The Olivetti board meets tomorrow afternoon in Milan to discuss final details of the bid, which would almost certainly require the disposal of the group's existing telecoms interests to Mannesmann, its German partner. It is being advised by Merrill Lynch, Donaldson Lufkin Jenrette and Italian merchant bank Mediobanca.
The move, if successful, would be a significant coup for Olivetti, which has undergone a dramatic transformation in the past five years from ailing computer giant to a go-go telecommunications company under the stewardship of Roberto Colanino.
Olivetti, which had repeatedly denied interest in its rival, confirmed plans for an extraordinary Sunday board meeting to discuss the offer in a statement prompted by the Italian stock market regulator, Consob, following a 3 per cent rise in Olivetti shares on Thursday.
After the close of trading yesterday, Olivetti put out a further statement confirming that the subject of the board meeting was "a strategic and financial operation" and that the operation concerned Telecom Italia.
Stock market suspicions were further aroused by the decision to release 1998 figures for Omnitel, Olivetti's cellular operation, before the market opened - highly unusual in Italy. The shares rocketed another 5 per cent yesterday.
Consob officials say they are investigating stock price movements in Telecom Italia and looking into previous denials by Olivetti of interest in making a move on the company.
In November Mr Colanino, with the help of a group of Italian entrepreneurs, built up a 13 per cent stake in Olivetti. The company has been largely owned by UK-based investors since a group recapitalisation in 1995, when it pulled out of computers and refocused on telecoms.
Given the huge disparity in size - Telecom Italia is seven times as big - the deal would in effect be a reverse takeover. However, Olivetti has been a far superior performer in stock market terms and has had little difficulty putting in place the necessary bank finance.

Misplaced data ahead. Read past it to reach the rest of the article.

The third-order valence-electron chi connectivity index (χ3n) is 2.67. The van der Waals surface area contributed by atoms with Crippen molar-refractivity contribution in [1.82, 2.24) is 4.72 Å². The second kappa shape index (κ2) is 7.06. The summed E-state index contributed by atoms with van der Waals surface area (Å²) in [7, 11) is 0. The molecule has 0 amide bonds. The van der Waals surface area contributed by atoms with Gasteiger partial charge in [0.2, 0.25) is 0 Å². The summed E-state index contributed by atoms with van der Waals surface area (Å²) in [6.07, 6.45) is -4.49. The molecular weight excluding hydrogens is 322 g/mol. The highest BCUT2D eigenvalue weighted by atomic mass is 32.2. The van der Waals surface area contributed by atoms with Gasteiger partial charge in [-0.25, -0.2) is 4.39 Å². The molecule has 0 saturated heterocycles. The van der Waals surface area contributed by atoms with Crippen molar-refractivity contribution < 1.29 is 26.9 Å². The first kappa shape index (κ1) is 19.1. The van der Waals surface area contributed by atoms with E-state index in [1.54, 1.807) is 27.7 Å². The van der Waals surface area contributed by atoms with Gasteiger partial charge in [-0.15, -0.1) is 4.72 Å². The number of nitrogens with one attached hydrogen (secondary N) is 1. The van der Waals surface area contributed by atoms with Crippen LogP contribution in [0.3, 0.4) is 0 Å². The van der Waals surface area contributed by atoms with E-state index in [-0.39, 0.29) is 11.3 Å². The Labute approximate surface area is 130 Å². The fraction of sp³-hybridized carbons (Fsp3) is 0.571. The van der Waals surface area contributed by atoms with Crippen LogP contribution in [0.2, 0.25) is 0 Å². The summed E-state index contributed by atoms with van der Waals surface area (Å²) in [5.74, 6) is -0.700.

Until the appointment in November of a new chief executive - Franco Bernabe, former head of Italian oil group ENI - Telecom Italia had seen its shares slump by 35 per cent.
The bid's success depends crucially on the approval of the government, which is looking to sell its residual 3.4 per cent stake but has retained a golden share. Olivetti is believed to be banking on the government's desire to prevent a major national asset falling into foreign hands.
Also critical is the view of the Agnelli family, which together with a group of banks and insurers holds a pivotal 8 per cent of Telecom Italia.
Olivetti controls Europe's second-largest cellular phone network, Omnitel Pronto Italia, and the fixed-line company Infostrada through a company, Oliman, which is 49.9 per cent owned by Mannesmann, the German mobile phone operator.
There was also talk that Telecom Italia Mobile, Telecom Italia's cellular network, might be sold off by Olivetti to refinance the deal. British Telecom has already been mooted as a possible buyer.
Italy's prime minister, Massimo D'Alema said yesterday: "A group of Italian entrepreneurs, Omnitel-Infostrada, may be biting off more than they can chew." He added: "This will be evaluated but as of now I'd like to express my appreciation of their courage." He described the government's position on a bid as "neutral."